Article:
Which is really healthier, olive oil or coconut oil?

In the great 'which fats are healthy fats' debate, it sometimes feels like olive oil comes out as second best to coconut oil, which has enjoyed a surge of popularity in recent years. Whilst olive oil is still the 'healthy' oil of choice for many, more of us than ever before are using coconut oil for cooking and baking. But which oil is actually healthier? We decided to find out.

The similarities and differences

Both olive oil and coconut oil contain 120 calories per tablespoon. The good news is both are also cholesterol and trans fat-free. But with that said, what are the differences? The answer lies in the saturated and monounsaturated fat levels. Whilst 1 tablespoon of olive oil contains 78% monounsaturated fat (11g), the same quantity of extra virgin coconut oil contains just 6% monounsaturated fat (0.1g). Coconut oil contains 92% saturated fat (13g) per tablespoon compared to olive oil's 8% (1g).

The science

We know saturated fat is bad for us - it's bad for our hearts, in particular, but there are studies which suggest the type of saturated fat found in coconut oil could be less harmful to our health than other fats - it may even be beneficial.

Studies carried out on animals have revealed that the saturated fat found in coconut oil can improve LDL and HDL cholesterol levels - although the effects on humans are a bit more complicated and still to be determined by further research (1). It is possible that coconut oil affects blood lipids differently than other sources of saturated fat. Coconut oil can raise total and HDL cholesterol in comparison to palm oil and beef (2) yet a diet rich in coconut oil results in lower LDL cholesterol, triglycerides and total cholesterol than a diet that's rich in butter (3). Yet another reason to swap out the butter in your baking!

The bad news

Sadly, research which supports claims that coconut oil can reduce the risk of or even cure Alzheimer's disease, diabetes and other ailments is sparse and further considerable research is needed. More research could also help to determine whether coconut oil really does benefit HDL cholesterol levels. Because coconut oil contains a blend of fatty acids and other nutrients, it's important not to become hung up on just its saturated fat content. It can form part of a healthy diet when used alongside other cooking oils in small quantities, or used to replace butter in baking.

Using coconut oil and olive oil

Both coconut oil and olive oil are good oils to add to your diet in comparison to some other, more processed oils. Although coconut oil contains more saturated fat, the main type of fat it contains is lauric acid, one of the fatty acids found in breast milk, which could have anti-inflammatory properties.

In comparison, 25% of the fat found in extra virgin olive oil is monounsaturated, or 'heart-friendly' fat which can help lower LDL (bad) cholesterol and is a source of the antioxidant vitamin E, which can reduce inflammation. Although both oils have a variety of uses, bear in mind that coconut oil's smoking pont is 350 degrees Fahrenheit, whilst olive oil's smoking point is 280 degrees Fahenheit. For cooking at moderate temperatures (such as frying an egg, for example), coconut oil is the most suitable. When cooking with olive oil, keep more expensive extra virgin olive oil for salad dressings and seasoning, and use less expensive olive oil for cooking. When baking, switch olive oil for coconut oil - it adds a nicer flavour!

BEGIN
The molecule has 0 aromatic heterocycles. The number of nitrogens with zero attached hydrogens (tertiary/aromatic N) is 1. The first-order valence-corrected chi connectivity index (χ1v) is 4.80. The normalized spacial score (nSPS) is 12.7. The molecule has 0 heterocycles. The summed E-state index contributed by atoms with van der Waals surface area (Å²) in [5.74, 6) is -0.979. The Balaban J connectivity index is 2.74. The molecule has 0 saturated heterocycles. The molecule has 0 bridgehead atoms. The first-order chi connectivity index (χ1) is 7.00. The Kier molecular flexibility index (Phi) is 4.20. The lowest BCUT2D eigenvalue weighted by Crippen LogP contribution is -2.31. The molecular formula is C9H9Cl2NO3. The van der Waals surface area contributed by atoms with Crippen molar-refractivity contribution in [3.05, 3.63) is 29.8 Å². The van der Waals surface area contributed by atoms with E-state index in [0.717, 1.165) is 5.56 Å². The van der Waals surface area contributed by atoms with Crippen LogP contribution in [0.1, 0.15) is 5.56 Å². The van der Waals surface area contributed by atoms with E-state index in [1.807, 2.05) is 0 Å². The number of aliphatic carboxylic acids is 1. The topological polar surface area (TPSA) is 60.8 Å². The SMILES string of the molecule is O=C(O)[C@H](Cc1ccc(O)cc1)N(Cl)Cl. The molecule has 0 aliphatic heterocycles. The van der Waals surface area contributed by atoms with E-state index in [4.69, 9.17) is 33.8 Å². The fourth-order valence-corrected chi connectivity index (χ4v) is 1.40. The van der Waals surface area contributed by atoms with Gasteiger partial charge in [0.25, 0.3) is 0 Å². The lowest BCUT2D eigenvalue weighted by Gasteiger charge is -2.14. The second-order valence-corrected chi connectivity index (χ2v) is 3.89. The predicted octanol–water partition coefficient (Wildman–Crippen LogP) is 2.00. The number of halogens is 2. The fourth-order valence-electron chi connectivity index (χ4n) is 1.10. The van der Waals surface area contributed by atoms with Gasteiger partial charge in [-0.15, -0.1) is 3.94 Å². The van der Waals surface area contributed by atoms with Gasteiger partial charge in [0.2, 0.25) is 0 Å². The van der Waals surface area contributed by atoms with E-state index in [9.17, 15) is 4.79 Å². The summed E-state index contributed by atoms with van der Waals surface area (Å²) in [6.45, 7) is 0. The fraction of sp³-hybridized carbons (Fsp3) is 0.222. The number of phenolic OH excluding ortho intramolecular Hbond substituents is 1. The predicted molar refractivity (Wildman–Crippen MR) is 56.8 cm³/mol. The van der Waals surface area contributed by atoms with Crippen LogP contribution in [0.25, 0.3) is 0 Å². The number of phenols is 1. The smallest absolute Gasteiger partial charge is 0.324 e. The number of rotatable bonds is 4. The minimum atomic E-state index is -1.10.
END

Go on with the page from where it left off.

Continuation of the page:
The skinny

So what's the deal - is coconut oil healthier than olive oil? Read many 'clean eating' blogs and you'll often see coconut oil labelled as the 'world's heatlhiest oil' when the truth is, we actually don't know that much about how it impacts our bodkes. Coconut oil could increase good cholesterol in our bodies, thanks to the medium-chain fatty acids it contains. Whilst long-chain fats (the kind we find most in our diets) need to be broken down by the body before they can be absorbed, medium-chain fats are absorbed intact and sent straight to the liver to be used as energy. Medium-chain fats aren't stored in fat cells in the same way as long-chain fats and they could even increase calorie burning and promote a feeling of satiety (feeling full) after eating - great if you're trying to lose weight.

But coconut oil shouldn't be a total replacement for all the other oils in your diet - as with anything, variety is the key to a healthy, diet. Extra virgin olive oil, grapeseed oil, canola oil and rapeseed oil are all healthy unsatured fats which contain vitamin E, omega-3 fatty acids and phytochemicals. But added to a varied, healthy diet, coconut oil is great to use. So when it comes down to it, neither olive oil or coconut oil is vastly healthier than the other - so we recommend using both in your diet to reap the benefits each oil offers.


READ THIS NEXT: Get more good fats in your diet

Works cited:

  1. http://www.ncbi.nlm.nih.gov/pubmed/15329324

  2. http://www.ncbi.nlm.nih.gov/pubmed/2012009

  3. http://www.ncbi.nlm.nih.gov/pubmed/7595099

Author By Paula Beaton
Date On 18th Mar 2015 at 15:02
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